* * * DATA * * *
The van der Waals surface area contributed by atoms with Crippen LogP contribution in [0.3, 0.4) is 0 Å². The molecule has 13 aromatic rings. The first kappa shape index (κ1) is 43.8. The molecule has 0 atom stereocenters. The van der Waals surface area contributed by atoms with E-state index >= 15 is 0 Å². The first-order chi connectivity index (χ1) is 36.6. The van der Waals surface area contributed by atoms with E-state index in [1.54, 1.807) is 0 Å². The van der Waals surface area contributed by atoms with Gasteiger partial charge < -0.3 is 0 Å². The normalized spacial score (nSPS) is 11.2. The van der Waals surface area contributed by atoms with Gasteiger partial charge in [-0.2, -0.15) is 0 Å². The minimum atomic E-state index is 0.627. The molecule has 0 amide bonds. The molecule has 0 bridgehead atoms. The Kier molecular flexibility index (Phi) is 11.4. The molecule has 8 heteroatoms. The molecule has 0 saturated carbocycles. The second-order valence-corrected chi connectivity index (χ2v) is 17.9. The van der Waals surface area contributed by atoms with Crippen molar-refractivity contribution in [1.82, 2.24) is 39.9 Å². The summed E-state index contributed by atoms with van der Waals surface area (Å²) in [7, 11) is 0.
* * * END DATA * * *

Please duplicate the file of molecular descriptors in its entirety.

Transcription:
The van der Waals surface area contributed by atoms with Crippen LogP contribution in [0.3, 0.4) is 0 Å². The molecule has 13 aromatic rings. The first kappa shape index (κ1) is 43.8. The molecule has 0 atom stereocenters. The van der Waals surface area contributed by atoms with E-state index >= 15 is 0 Å². The first-order chi connectivity index (χ1) is 36.6. The van der Waals surface area contributed by atoms with E-state index in [1.54, 1.807) is 0 Å². The van der Waals surface area contributed by atoms with Gasteiger partial charge < -0.3 is 0 Å². The normalized spacial score (nSPS) is 11.2. The van der Waals surface area contributed by atoms with Gasteiger partial charge in [-0.2, -0.15) is 0 Å². The minimum atomic E-state index is 0.627. The molecule has 0 amide bonds. The molecule has 0 bridgehead atoms. The Kier molecular flexibility index (Phi) is 11.4. The molecule has 8 heteroatoms. The molecule has 0 saturated carbocycles. The second-order valence-corrected chi connectivity index (χ2v) is 17.9. The van der Waals surface area contributed by atoms with Crippen molar-refractivity contribution in [1.82, 2.24) is 39.9 Å². The summed E-state index contributed by atoms with van der Waals surface area (Å²) in [7, 11) is 0.